Study characteristics (summarised in Table 1 [see Additional file 1])
Disease: QOL was most frequently included in trials in atopic diseases (Asthma = 4, Rhinitis = 4, Dermatitis = 2 and Eczema = 1). Single studies were identified in Cystic fibrosis, Otis media, Amblyopia, Diabetes, Obesity associated with a brain tumour, Idiopathic short stature, and Congenital agranulocytosis.
Location: Seven studies were conducted in the U.S.A, 4 in the U.K, 3 in the Netherlands, one in Taiwan, and one in Israel. Two studies were multi-national.
Child's age: Three studies recruited children across a broad age range (1 to 18 years), 2 focused on pre-school children (1–5 years), 4 on pre-school and middle childhood (2–10 years), 2 on middle childhood (6–12 years), 6 on middle childhood and adolescence (5–18 years), and one on adolescents alone (12–17 years).
Design and trial aim: We identified 11 RCTs, 2 cross-over studies, and 5 studies comparing two or more active treatments without placebo or control group. Of the 11 RCTs, 1 was multi-national, 7 multi centre, and 3 single centre studies. Of the 7 non RCTs, 1 was multi-national, 2 were multi centre, and 4 single centre. Nine articles involved comparisons of two or more treatment and the remainder involved comparison of treatments with placebo.
Blinding: Seven RCTs reported blinding procedures.
Parent and caregiver QOL: Fifteen studies measured the impact of the disease on the child's QOL. Three included assessment of the caregivers QOL.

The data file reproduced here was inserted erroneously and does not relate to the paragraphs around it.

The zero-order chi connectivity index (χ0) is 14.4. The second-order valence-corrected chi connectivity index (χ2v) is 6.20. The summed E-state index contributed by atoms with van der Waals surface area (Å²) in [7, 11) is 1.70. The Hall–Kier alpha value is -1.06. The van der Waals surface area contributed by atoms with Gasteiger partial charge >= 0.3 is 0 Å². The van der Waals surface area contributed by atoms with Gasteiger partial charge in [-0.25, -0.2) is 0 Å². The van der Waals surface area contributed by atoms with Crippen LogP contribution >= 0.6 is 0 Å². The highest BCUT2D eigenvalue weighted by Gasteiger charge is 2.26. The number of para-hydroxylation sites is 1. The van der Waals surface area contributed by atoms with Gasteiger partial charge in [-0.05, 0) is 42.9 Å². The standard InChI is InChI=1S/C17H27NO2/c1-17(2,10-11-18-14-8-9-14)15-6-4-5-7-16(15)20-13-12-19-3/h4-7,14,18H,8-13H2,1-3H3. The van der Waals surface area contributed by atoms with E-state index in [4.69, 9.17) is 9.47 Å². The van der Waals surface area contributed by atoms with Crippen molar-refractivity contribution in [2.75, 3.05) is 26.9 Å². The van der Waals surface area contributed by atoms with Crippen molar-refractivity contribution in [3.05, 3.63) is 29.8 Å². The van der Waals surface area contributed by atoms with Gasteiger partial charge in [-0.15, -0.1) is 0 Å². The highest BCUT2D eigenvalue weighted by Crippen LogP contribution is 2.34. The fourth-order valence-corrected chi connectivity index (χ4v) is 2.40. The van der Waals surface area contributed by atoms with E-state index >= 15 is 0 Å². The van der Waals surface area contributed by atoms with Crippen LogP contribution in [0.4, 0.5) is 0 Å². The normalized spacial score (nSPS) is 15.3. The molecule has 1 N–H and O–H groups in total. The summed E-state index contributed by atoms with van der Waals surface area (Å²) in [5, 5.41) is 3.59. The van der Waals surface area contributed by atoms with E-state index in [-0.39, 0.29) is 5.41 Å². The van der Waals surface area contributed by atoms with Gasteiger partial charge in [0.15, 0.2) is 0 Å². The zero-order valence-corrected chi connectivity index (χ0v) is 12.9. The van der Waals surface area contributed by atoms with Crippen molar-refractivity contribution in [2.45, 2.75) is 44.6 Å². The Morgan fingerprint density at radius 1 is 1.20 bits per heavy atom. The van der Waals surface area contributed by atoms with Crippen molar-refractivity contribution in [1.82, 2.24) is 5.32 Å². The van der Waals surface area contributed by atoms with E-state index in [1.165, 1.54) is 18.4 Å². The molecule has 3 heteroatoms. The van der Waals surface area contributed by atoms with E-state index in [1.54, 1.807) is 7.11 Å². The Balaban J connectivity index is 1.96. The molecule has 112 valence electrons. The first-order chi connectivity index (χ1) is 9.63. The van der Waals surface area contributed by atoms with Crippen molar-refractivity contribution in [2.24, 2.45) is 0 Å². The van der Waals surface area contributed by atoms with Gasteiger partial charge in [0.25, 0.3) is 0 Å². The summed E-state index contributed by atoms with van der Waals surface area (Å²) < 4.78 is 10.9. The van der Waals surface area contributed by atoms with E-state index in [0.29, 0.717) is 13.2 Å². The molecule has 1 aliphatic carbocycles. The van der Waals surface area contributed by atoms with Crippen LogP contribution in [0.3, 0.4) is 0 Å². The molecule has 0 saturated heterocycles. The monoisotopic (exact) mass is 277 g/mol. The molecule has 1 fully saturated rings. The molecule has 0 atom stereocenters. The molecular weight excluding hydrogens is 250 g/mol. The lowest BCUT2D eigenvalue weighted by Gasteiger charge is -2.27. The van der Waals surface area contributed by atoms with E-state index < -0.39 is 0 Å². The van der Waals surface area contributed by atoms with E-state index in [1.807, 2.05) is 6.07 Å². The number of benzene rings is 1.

Respondent for child QOL: Of the 15 studies focusing on child QOL, 10 were based on child, and 3 on parent reports. In two studies both children and parents reported the child's QOL and in one of these clinicians also rated child QOL .
Quality of QOL measures (Table 2 [see Additional file 2])
Generic or disease specific: In total, 12 disease specific and two generic measures were used [30–38]. The four asthma trials involved three different measures of asthma specific QOL. The four perennial rhinitis trials used two different measures of rhinitis specific quality of life, and the two atopic dermatitis trials and one atopic eczema trial used two different dermatology specific measures of QOL. In two studies authors had developed their own disease specific measure [25, 29].
Quality of measure: We assessed quality of measures based on minimal accepted criteria  whereby measures should be brief, allow proxy and self report and include reliability and validity data and age appropriate versions. Although all measures included some preliminary psychometric data, only two measures fulfilled all of these criteria [36, 38]. Three measures fulfilled four criteria but lacked age appropriate versions. The remaining measures fulfilled three or less criteria.